Most people will experience the death of a person close to them (a bereavement) during their working lives.
Every person will deal with a death differently. It's important for employers to:
- be sensitive to what each person might need at the time
- consider the person's physical and emotional wellbeing, including once they've returned to work
The right to time off
Anyone classed as an employee has the right to time off if:
- a 'dependant' dies, for example their partner, parent, child, or someone else who relied on them
- their child is stillborn or dies under the age of 18 – read more about the right to parental bereavement leave
If an employee's dependant dies
Anyone classed as an employee has the right to time off if a dependant dies, including:
- their partner
- their parent
- their child (if under 18)
- someone else who relied on them
There's no legal right for time off for dependants to be paid, but some employers might offer pay. Check your contract or workplace's policy.
How much leave can be taken
The law does not say how much time can be taken off if a dependant dies. It simply says the amount should be 'reasonable'.
This time off is for dealing with unexpected issues and emergencies involving the dependant, including leave to arrange or attend a funeral.
Read more about the right to time off for dependants.
If an employee's child dies
From 6 April 2020, employees have a right to 2 weeks off if their child dies under the age of 18 or are stillborn after 24 weeks of pregnancy. This is called 'parental bereavement leave'.
Employees and workers might also be eligible for 'parental bereavement pay'.
Anyone classed as an employee also has the right to unpaid time off if their child (a 'dependant') dies under the age of 18.
Read more about:
If an employee or their partner has a stillbirth or miscarriage
If a child is stillborn after 24 weeks of pregnancy, the:
- birth parent can get up to 52 weeks of statutory maternity leave or pay
- father or partner can get up to 2 weeks paternity leave or pay
They will both be entitled to 2 weeks parental bereavement leave after they finish their maternity or paternity leave.
Read more about:
If a miscarriage happens in the first 24 weeks of pregnancy, there’s no entitlement to maternity or parental bereavement leave. But an employer should still consider offering time off.
Employers should also:
- consider what's best for their employee, depending on their specific circumstances and needs
- support their employee in the same way they would support them after a death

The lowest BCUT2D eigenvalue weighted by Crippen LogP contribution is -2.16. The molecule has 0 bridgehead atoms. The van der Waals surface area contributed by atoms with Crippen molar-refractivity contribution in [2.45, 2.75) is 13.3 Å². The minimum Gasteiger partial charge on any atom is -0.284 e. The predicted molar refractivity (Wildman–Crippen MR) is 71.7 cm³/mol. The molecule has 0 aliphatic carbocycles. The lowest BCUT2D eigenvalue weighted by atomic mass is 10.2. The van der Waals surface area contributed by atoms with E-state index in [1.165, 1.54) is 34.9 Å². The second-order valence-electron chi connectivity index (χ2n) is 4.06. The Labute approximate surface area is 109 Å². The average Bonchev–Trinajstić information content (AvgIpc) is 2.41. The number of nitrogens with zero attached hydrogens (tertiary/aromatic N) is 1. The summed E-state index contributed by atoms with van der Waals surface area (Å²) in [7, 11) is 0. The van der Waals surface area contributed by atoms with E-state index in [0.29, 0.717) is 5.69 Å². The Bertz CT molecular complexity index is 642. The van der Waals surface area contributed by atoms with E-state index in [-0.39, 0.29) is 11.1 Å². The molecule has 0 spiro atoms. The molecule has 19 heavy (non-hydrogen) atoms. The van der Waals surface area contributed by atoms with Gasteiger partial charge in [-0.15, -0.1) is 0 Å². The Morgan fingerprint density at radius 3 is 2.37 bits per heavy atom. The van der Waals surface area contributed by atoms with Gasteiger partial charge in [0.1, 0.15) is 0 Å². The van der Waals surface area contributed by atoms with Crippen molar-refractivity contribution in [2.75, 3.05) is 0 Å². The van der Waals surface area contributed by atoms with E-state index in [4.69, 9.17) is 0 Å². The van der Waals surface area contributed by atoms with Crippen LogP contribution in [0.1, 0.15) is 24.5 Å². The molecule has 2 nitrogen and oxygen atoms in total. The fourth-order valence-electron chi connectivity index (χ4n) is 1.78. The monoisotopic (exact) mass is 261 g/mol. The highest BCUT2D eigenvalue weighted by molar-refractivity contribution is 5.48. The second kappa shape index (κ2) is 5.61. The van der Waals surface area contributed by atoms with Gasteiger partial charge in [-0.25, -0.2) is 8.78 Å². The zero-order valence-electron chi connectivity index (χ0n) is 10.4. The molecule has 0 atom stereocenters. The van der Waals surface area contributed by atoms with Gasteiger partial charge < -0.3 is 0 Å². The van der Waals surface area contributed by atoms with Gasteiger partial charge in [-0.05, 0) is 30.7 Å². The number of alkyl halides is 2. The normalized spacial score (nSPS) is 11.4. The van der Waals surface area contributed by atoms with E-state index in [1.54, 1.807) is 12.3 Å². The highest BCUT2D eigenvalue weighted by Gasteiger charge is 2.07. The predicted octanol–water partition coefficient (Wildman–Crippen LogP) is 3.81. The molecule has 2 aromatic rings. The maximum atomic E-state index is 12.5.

Time off for a funeral
An employee has the right to time off for a funeral if the person who died was a dependant. For example, their partner or parent.
There's no legal right for this time off to be paid, but some employers might offer pay. Check your contract or workplace’s policy.
If your workplace does not offer paid time off for a funeral, the employee and employer could agree on using:
- holiday or annual leave
- unpaid leave
Employers should not discriminate against employees when deciding on time off. For example, not allowing an employee to attend a religious ceremony after a death could be indirect religious discrimination. Employers and employees should agree together how an employee takes time off for both religious and non-religious funerals.
Pay during bereavement
There is no legal right to paid time off for bereavement, unless someone is eligible for parental bereavement pay when a child dies.
There are exceptions for agricultural employees – you can find out more by calling the Acas helpline.
Many employers choose to offer pay during bereavement. An employer might call this 'compassionate', 'bereavement' or 'special' paid leave. The amount they offer is up to them so check your workplace's policy or contract.
The employer and employee could agree for time off to be taken as:
- sick leave
- unpaid leave
If the person who died was not a child or dependant
There's no legal right to time off in these circumstances. Regardless of whether an employee has a right to time off, employers should be compassionate towards a person's individual situation.
Check your bereavement policy
If your workplace has a bereavement policy, it should say:
- when leave for bereavement could apply
- how much leave your workplace provides
- if leave is paid, and the amount of pay
This might be called 'compassionate', 'bereavement' or 'special' leave.
If there's no policy
Employers can treat time off for bereavement as sick leave or holiday leave, depending on the individual circumstances. It's best for the employer and employee to discuss the options for taking time off.